Connect HD DVR Receiver to Wireless Network

Discussion in 'The DIRECTV Forum' started by tbrass84, May 27, 2011.

  1. tbrass84

    tbrass84 Thread Starter New Member

    Posts:
    6
    Likes Received:
    0
    I have the HD DVR Receiver and would like to be able to connect it to the internet. I do not have the cinema connect kit, just the whole home dvr thing plugged into my second receiver. Due to location of phone lines, I am unable to plug our router anywhere near the receiver. My main router is a 2Wire DSL Modem/Router, and the 2nd is a Netgear WGT624 v3 Router. Is there any way that this setup can be used to connect to the internet? Or, will I need to get some additional equipment? I am looking for a cheaper way to connect this to the internet, as I can't afford the Cinema Connect Kit.

    Thanks.
    Avatar

    Advertisements Register Today!



    Reigster at SatelliteGuys
  2. tbrass84

    tbrass84 Thread Starter New Member

    Posts:
    6
    Likes Received:
    0
    Amy ideas for my cheapest simplest options?
  3. jdspencer

    jdspencer SatelliteGuys Family

    Posts:
    4,022
    Likes Received:
    1
    There are some DirecTV approved wireless adapters.
    Or, just run some Cat5e ethernet cable from the receiver to the router.
  4. charper1

    charper1 Bourbon Tester Supporting Founder

    Posts:
    18,444
    Likes Received:
    1
    go to monoprice and either buy phone line extension to get router closer OR buy some CAT6 (about $1.20 more than CAT5e on a 75' length with better throughput / performance) to run to the DVR.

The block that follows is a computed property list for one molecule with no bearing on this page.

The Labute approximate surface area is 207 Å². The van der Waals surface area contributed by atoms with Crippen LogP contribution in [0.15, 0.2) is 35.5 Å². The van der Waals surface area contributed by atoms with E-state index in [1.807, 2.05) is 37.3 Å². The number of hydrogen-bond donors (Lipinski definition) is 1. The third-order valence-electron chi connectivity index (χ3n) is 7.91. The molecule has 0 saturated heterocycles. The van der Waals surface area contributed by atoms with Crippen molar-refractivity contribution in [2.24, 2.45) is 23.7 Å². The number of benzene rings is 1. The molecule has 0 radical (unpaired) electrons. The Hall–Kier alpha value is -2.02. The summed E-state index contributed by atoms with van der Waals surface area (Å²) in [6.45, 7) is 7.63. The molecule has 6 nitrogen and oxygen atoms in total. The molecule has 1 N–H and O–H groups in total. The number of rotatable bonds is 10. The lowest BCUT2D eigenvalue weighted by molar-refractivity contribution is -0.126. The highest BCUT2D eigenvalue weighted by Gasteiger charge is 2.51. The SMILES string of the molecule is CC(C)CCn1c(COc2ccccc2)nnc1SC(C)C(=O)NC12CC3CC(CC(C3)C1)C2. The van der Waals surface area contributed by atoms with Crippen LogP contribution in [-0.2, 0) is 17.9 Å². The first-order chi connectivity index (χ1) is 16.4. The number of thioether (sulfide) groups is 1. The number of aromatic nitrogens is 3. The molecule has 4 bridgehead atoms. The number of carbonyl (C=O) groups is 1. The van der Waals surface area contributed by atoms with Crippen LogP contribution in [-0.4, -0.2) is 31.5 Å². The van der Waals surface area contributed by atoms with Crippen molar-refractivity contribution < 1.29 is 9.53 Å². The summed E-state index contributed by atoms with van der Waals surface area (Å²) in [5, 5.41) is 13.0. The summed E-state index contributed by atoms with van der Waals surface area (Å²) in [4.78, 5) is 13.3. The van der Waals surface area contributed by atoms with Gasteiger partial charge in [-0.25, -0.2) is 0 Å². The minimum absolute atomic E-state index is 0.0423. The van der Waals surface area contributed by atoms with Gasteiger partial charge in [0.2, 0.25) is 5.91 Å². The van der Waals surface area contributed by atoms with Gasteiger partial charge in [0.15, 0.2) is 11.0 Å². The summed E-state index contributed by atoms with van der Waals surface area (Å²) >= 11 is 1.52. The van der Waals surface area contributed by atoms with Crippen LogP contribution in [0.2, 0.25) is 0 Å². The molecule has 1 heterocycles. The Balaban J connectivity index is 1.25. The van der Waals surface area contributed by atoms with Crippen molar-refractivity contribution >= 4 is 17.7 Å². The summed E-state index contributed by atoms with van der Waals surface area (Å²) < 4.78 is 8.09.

Common Ethernet Categories, Speed, and Usage


    Type..............Speed................................Detailed Information
    Cat. 5 10/100/1000MbE* Category 5 cable is a currently outdated standard that provides support for up to 100Mhz operation. It can be used for 10/100 Ethernet without worry, however for longer runs of 1000MbE it is recomended to use Cat. 5e or higher.
    Cat. 5e 10/100/1000MbE Category 5e cable provides support for frequencies up to 100Mhz. Cat. 5e generally provides the best price for performance, however for future proofing Cat. 6 or higher might be a better choice as it usually does not cost much more.
    Cat. 6 10/100/1000MbE/10GbE* Category 6 is defined up to a frequency of 250Mhz. Allowing 10/100/1000 use with up to 100 meter cable length, along with 10GbE over shorter distances.
    Cat. 6a 10/100/1000MbE/10GbE Cat. 6a or Augmented Category 6 is defined up to 500Mhz. It allows up to 10GbE with a length up to 100m.
    Cat. 7 10/100/1000MbE 10GbE/100GbE(?) Category 7 is the informal name for "Class F" cabling defined by a different standards body than Cat. 6a and lower. It supports frequencies up to 600Mhz and may support the upcoming 100GbE standard
    Last edited: May 28, 2011
  5. JerseyMatt

    JerseyMatt Active SatelliteGuys Member

    Posts:
    1,193
    Likes Received:
    0
    If you plug something into the ethernet port, it will disable your multiroom viewing capability. You can get around that by connecting ALL of your recievers to your network, but then it becomes a non-standard installation and DirecTV will not support any problems you have with it.

    Just buy a DECA unit on fleabay. You can get them for about $25 (half what DirecTV charges, and you don't need a service call). And then just hook it to an open port on your splitter. If you need to, you can run coax from that port to where your router is and connect the DECA there. That way it is still supported by DirecTV.